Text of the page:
How To Get Started At The Gym

How To Get Started At The Gym

The first time you walk into a gym, it can be intimidating. All these people look like they know what they’re doing and you may feel like an outsider, unsure of how it all works. It might seem like you stick out like a sore thumb, but everyone in the gym is focussed on doing their own thing and has the same goals as you.

If you’ve never been to the gym before and you want to start getting in shape, you’re in good company. We’re going to simplify it for you so that you feel confident and ready to get working on improving your body, making it stronger, and becoming a healthier version of yourself.  

You don’t need to know everything about fitness and working out before you enter the gym. Let’s start you off with a solid base of knowledge. We’ll give you the confidence to train effectively from the first day you start.

Making SMART Goals

One of the biggest mistakes newcomers to the gym make is that they walk in with no aim and no plan. Your best gym plan starts before you even walk in the door. And that starts with a goal.

Not just any goal but a S.M.A.R.T. goal.

  • Specific - Make a goal that is direct and drilled-down. Vague goals get you nowhere.
  • Measurable - Assign a number to your goal. Measure your progress with centimetres, kilograms, or in time. As long as you can look to the numbers to show whether you are getting closer or further away from your target.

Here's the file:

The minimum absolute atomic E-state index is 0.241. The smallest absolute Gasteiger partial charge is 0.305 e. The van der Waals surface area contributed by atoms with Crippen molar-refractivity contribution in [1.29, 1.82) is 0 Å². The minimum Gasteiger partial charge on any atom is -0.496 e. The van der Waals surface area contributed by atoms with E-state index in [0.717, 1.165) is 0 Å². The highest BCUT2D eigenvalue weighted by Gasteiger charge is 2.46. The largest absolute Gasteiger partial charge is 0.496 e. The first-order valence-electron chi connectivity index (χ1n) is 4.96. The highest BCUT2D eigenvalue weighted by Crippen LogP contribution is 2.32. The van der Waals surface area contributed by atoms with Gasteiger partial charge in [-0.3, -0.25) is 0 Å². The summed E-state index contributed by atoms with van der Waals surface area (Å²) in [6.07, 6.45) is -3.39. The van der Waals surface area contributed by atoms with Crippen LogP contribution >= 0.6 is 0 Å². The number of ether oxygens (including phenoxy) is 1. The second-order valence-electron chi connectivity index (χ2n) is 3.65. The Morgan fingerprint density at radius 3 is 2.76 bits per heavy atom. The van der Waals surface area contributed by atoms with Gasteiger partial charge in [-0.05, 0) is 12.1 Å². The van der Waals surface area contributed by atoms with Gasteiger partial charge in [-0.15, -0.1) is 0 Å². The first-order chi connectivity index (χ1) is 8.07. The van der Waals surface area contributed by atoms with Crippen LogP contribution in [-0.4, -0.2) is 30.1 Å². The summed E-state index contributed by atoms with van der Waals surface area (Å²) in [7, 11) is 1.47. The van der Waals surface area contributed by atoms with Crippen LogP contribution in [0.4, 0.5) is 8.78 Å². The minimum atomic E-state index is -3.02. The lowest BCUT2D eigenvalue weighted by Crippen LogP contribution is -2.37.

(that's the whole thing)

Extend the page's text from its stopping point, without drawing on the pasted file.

• Achievable - Be realistic with what you can do in the gym. Overconfident goals may leave you feeling unsatisfied and unmotivated to continue.
  • Relevant - Are your goals your own? They had better be because that’s what’s going to get you through every day.
  • Timed - Set a deadline for yourself. If you know what your end date is, you can break down the steps to monthly, weekly and daily steps to reach that deadline.

Gym Etiquette

There may be some specific rules at your gym that you should brush up on, but there are some unwritten rules as well. Here are the most common unspoken agreements among gym users.

Wipe down after your set - Be as thorough as possible, wiping all the surfaces you touched and that your sweat dripped onto.

Re-rack your weights - Always put your equipment back after you are done with them.

Respect people’s space - Give people plenty of room to move around you if they need to. Also, people are there to workout and generally not to socialise. Keep to yourself unless you really need help or to ask a question.